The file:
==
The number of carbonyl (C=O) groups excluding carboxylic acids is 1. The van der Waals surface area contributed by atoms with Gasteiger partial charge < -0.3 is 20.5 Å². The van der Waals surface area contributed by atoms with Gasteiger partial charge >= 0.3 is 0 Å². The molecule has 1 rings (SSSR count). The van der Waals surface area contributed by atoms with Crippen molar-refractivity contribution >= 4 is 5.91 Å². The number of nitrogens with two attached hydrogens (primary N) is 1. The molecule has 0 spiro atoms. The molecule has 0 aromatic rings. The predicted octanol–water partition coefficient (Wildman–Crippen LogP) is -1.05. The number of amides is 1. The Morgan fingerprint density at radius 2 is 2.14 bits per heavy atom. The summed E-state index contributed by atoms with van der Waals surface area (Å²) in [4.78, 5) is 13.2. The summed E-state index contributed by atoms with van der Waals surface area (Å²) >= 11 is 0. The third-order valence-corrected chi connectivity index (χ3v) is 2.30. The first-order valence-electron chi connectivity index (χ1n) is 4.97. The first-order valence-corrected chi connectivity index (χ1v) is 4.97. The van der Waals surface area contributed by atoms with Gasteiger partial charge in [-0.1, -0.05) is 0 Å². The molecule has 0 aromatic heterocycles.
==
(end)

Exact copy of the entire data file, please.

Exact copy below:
The number of carbonyl (C=O) groups excluding carboxylic acids is 1. The van der Waals surface area contributed by atoms with Gasteiger partial charge < -0.3 is 20.5 Å². The van der Waals surface area contributed by atoms with Gasteiger partial charge >= 0.3 is 0 Å². The molecule has 1 rings (SSSR count). The van der Waals surface area contributed by atoms with Crippen molar-refractivity contribution >= 4 is 5.91 Å². The number of nitrogens with two attached hydrogens (primary N) is 1. The molecule has 0 spiro atoms. The molecule has 0 aromatic rings. The predicted octanol–water partition coefficient (Wildman–Crippen LogP) is -1.05. The number of amides is 1. The Morgan fingerprint density at radius 2 is 2.14 bits per heavy atom. The summed E-state index contributed by atoms with van der Waals surface area (Å²) in [4.78, 5) is 13.2. The summed E-state index contributed by atoms with van der Waals surface area (Å²) >= 11 is 0. The third-order valence-corrected chi connectivity index (χ3v) is 2.30. The first-order valence-electron chi connectivity index (χ1n) is 4.97. The first-order valence-corrected chi connectivity index (χ1v) is 4.97. The van der Waals surface area contributed by atoms with Gasteiger partial charge in [-0.1, -0.05) is 0 Å². The molecule has 0 aromatic heterocycles.